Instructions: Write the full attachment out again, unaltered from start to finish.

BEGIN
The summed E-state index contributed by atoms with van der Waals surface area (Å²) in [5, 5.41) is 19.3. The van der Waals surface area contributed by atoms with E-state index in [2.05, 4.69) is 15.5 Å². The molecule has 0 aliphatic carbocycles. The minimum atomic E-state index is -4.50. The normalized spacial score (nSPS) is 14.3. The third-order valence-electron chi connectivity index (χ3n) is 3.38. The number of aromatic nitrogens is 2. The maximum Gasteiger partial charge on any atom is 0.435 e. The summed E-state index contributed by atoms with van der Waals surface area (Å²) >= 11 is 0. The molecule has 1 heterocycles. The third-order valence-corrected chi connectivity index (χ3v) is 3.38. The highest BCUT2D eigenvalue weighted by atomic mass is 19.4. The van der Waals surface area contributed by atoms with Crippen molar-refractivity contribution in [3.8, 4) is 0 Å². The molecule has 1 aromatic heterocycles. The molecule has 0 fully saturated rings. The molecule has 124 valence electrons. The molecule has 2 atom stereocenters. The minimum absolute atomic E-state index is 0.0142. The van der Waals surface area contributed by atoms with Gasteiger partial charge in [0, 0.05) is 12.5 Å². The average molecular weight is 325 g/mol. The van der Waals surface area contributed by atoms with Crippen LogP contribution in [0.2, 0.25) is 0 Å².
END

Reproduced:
The summed E-state index contributed by atoms with van der Waals surface area (Å²) in [5, 5.41) is 19.3. The van der Waals surface area contributed by atoms with E-state index in [2.05, 4.69) is 15.5 Å². The molecule has 0 aliphatic carbocycles. The minimum atomic E-state index is -4.50. The normalized spacial score (nSPS) is 14.3. The third-order valence-electron chi connectivity index (χ3n) is 3.38. The number of aromatic nitrogens is 2. The maximum Gasteiger partial charge on any atom is 0.435 e. The summed E-state index contributed by atoms with van der Waals surface area (Å²) >= 11 is 0. The molecule has 1 heterocycles. The third-order valence-corrected chi connectivity index (χ3v) is 3.38. The highest BCUT2D eigenvalue weighted by atomic mass is 19.4. The van der Waals surface area contributed by atoms with Crippen molar-refractivity contribution in [3.8, 4) is 0 Å². The molecule has 1 aromatic heterocycles. The molecule has 0 fully saturated rings. The molecule has 124 valence electrons. The molecule has 2 atom stereocenters. The minimum absolute atomic E-state index is 0.0142. The van der Waals surface area contributed by atoms with Gasteiger partial charge in [0, 0.05) is 12.5 Å². The average molecular weight is 325 g/mol. The van der Waals surface area contributed by atoms with Crippen LogP contribution in [0.2, 0.25) is 0 Å².